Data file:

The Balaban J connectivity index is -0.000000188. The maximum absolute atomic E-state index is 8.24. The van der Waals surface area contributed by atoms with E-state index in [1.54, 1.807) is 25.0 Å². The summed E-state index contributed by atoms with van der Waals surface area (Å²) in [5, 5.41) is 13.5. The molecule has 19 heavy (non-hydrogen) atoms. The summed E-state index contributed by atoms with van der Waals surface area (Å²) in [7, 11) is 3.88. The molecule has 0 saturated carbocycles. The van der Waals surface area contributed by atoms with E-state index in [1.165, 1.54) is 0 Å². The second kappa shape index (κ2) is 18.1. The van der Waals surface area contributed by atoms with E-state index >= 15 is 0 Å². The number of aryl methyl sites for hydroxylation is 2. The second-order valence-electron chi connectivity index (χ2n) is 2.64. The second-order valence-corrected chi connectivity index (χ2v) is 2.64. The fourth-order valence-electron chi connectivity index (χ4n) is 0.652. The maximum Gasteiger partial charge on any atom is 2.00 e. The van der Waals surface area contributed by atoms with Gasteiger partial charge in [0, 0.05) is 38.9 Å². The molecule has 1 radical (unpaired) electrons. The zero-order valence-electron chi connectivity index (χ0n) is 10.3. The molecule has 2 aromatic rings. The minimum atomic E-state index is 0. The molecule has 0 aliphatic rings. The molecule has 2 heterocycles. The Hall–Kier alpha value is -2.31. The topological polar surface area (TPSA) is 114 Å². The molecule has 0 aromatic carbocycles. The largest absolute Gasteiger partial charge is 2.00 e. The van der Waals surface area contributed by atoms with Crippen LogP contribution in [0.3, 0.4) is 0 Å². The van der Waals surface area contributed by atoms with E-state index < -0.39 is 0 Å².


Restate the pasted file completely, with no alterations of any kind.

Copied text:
The Balaban J connectivity index is -0.000000188. The maximum absolute atomic E-state index is 8.24. The van der Waals surface area contributed by atoms with E-state index in [1.54, 1.807) is 25.0 Å². The summed E-state index contributed by atoms with van der Waals surface area (Å²) in [5, 5.41) is 13.5. The molecule has 19 heavy (non-hydrogen) atoms. The summed E-state index contributed by atoms with van der Waals surface area (Å²) in [7, 11) is 3.88. The molecule has 0 saturated carbocycles. The van der Waals surface area contributed by atoms with E-state index in [1.165, 1.54) is 0 Å². The second kappa shape index (κ2) is 18.1. The van der Waals surface area contributed by atoms with E-state index >= 15 is 0 Å². The number of aryl methyl sites for hydroxylation is 2. The second-order valence-electron chi connectivity index (χ2n) is 2.64. The second-order valence-corrected chi connectivity index (χ2v) is 2.64. The fourth-order valence-electron chi connectivity index (χ4n) is 0.652. The maximum Gasteiger partial charge on any atom is 2.00 e. The van der Waals surface area contributed by atoms with Gasteiger partial charge in [0, 0.05) is 38.9 Å². The molecule has 1 radical (unpaired) electrons. The zero-order valence-electron chi connectivity index (χ0n) is 10.3. The molecule has 2 aromatic rings. The minimum atomic E-state index is 0. The molecule has 0 aliphatic rings. The molecule has 2 heterocycles. The Hall–Kier alpha value is -2.31. The topological polar surface area (TPSA) is 114 Å². The molecule has 0 aromatic carbocycles. The largest absolute Gasteiger partial charge is 2.00 e. The van der Waals surface area contributed by atoms with Crippen LogP contribution in [0.3, 0.4) is 0 Å². The van der Waals surface area contributed by atoms with E-state index < -0.39 is 0 Å².